Second, both Kinsley and James miss a more important and philisophic point that is at the heart of tort reform: our society is increasingly disassociating risk from responsibility, which in turn is creating perverse incentives for productive behavior in many parts of our economy. Let me explain.
If (God forbid) I need to get open-heart surgery, my doctor will tell me about the procedure and inform me that there is some risk that things will "go bad." "Going bad" could be the result of my own body's reaction to an invasive procedure or some freaky accident (e.g., a machine malfunctions as machines sometimes do). Also, the surgeon, being human, could make a mistake. Humans make mistakes; that's part of life. Knowing this information, and realizing that such a procedure is not risk-free, I make the decision whether to proceed with the surgery or not. In doing so, I implicitly accept the responsibility for any misfortunes that may happen.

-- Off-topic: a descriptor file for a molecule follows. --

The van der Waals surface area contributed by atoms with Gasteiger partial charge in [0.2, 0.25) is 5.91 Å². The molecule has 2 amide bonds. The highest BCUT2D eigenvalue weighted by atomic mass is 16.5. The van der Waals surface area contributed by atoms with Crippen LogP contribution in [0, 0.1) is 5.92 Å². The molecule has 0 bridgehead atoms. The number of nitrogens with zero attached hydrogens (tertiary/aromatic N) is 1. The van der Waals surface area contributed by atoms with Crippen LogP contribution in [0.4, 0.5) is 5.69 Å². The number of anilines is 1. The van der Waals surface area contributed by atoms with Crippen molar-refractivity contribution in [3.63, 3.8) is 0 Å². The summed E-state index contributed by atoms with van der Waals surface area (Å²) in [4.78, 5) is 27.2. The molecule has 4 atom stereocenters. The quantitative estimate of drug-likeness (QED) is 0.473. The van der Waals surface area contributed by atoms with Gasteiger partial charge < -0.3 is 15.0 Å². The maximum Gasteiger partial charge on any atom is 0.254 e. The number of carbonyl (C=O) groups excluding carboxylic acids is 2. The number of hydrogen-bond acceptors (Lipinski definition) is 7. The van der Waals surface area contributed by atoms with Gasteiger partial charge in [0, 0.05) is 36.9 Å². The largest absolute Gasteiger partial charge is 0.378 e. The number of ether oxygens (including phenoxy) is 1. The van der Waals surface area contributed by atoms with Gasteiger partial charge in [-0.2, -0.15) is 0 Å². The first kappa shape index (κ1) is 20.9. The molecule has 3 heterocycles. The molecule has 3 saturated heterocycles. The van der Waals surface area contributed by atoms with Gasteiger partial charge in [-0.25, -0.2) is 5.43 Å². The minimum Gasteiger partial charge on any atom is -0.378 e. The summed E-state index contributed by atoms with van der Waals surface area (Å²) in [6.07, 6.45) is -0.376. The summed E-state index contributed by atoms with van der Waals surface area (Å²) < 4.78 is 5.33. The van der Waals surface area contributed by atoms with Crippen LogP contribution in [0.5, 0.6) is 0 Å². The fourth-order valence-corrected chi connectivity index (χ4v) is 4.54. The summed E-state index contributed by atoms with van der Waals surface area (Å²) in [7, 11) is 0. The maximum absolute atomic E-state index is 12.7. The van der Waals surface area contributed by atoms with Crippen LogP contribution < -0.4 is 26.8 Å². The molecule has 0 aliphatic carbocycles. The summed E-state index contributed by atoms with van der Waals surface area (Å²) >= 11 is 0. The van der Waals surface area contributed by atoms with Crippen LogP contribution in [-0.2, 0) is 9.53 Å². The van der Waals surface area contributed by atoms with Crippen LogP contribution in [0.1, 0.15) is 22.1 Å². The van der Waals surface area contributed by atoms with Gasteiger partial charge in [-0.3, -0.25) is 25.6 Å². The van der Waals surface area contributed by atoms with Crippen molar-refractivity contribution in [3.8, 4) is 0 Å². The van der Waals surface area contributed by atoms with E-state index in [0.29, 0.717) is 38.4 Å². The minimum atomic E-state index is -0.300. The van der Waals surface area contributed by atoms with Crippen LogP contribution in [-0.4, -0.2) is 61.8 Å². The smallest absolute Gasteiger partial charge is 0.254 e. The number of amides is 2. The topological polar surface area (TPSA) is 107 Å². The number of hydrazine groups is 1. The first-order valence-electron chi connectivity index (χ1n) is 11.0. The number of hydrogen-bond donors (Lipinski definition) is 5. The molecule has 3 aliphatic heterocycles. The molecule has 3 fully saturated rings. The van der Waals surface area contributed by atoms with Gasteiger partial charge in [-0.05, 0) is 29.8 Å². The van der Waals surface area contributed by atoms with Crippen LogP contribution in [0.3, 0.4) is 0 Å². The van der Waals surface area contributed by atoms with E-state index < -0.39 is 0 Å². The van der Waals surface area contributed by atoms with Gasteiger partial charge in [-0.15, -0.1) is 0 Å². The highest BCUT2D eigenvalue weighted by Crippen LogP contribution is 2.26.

If something "goes bad" due to the aforementioned factors, I (if I am still in a position to judge that things "went bad") or my family, should not sue. I took a risk and that risk didn't pay off. I need to accept responsibility for that. My doctor is not responsible for my body taking to the surgery poorly or for some honest mistake. (The problem here is that many people assume that honest mistakes are malicious or systemic mistakes — I'll return to this.) If I want to alleviate some of the downstream risk, I could purchase an insurance policy upfront that would compensate me (or my family) if something mistakenly "goes bad."*
Bingo. That is a HUGE problem today – people don't properly understand risk. If a doctor amputates your right arm instead of your left, of course you deserve a nice hefty settlement. But, if a doctor tells you the procedure is risky, or that it may not cure you, or that something worse may happen, you can't really sue. If you can't accept the risk, don't participate in the event.